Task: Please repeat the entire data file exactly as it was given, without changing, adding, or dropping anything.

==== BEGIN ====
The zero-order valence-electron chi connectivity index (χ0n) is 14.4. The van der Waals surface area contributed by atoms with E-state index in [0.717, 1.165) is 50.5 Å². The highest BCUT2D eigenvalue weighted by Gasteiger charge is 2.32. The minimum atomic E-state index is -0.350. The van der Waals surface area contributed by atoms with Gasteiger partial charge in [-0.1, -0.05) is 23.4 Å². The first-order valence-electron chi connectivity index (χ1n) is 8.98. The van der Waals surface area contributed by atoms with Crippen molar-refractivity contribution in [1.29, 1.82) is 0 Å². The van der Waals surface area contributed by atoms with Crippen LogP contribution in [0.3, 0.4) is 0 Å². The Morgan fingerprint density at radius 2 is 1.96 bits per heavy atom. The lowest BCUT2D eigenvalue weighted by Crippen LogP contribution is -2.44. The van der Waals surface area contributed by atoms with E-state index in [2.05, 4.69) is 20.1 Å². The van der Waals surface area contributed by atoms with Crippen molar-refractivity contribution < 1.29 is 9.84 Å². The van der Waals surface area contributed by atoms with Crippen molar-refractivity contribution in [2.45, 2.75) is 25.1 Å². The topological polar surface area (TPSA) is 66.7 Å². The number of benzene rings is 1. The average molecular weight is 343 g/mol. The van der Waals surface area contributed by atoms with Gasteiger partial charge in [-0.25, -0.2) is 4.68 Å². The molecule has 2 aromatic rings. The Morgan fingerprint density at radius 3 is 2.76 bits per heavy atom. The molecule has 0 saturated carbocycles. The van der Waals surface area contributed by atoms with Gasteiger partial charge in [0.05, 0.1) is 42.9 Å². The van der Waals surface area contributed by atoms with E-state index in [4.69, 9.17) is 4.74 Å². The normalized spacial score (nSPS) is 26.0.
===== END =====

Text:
The zero-order valence-electron chi connectivity index (χ0n) is 14.4. The van der Waals surface area contributed by atoms with E-state index in [0.717, 1.165) is 50.5 Å². The highest BCUT2D eigenvalue weighted by Gasteiger charge is 2.32. The minimum atomic E-state index is -0.350. The van der Waals surface area contributed by atoms with Gasteiger partial charge in [-0.1, -0.05) is 23.4 Å². The first-order valence-electron chi connectivity index (χ1n) is 8.98. The van der Waals surface area contributed by atoms with Crippen molar-refractivity contribution in [1.29, 1.82) is 0 Å². The van der Waals surface area contributed by atoms with Crippen LogP contribution in [0.3, 0.4) is 0 Å². The Morgan fingerprint density at radius 2 is 1.96 bits per heavy atom. The lowest BCUT2D eigenvalue weighted by Crippen LogP contribution is -2.44. The van der Waals surface area contributed by atoms with E-state index in [2.05, 4.69) is 20.1 Å². The van der Waals surface area contributed by atoms with Crippen molar-refractivity contribution < 1.29 is 9.84 Å². The van der Waals surface area contributed by atoms with Crippen molar-refractivity contribution in [2.45, 2.75) is 25.1 Å². The topological polar surface area (TPSA) is 66.7 Å². The number of benzene rings is 1. The average molecular weight is 343 g/mol. The van der Waals surface area contributed by atoms with Gasteiger partial charge in [-0.25, -0.2) is 4.68 Å². The molecule has 2 aromatic rings. The Morgan fingerprint density at radius 3 is 2.76 bits per heavy atom. The molecule has 0 saturated carbocycles. The van der Waals surface area contributed by atoms with Gasteiger partial charge in [0.05, 0.1) is 42.9 Å². The van der Waals surface area contributed by atoms with E-state index in [4.69, 9.17) is 4.74 Å². The normalized spacial score (nSPS) is 26.0.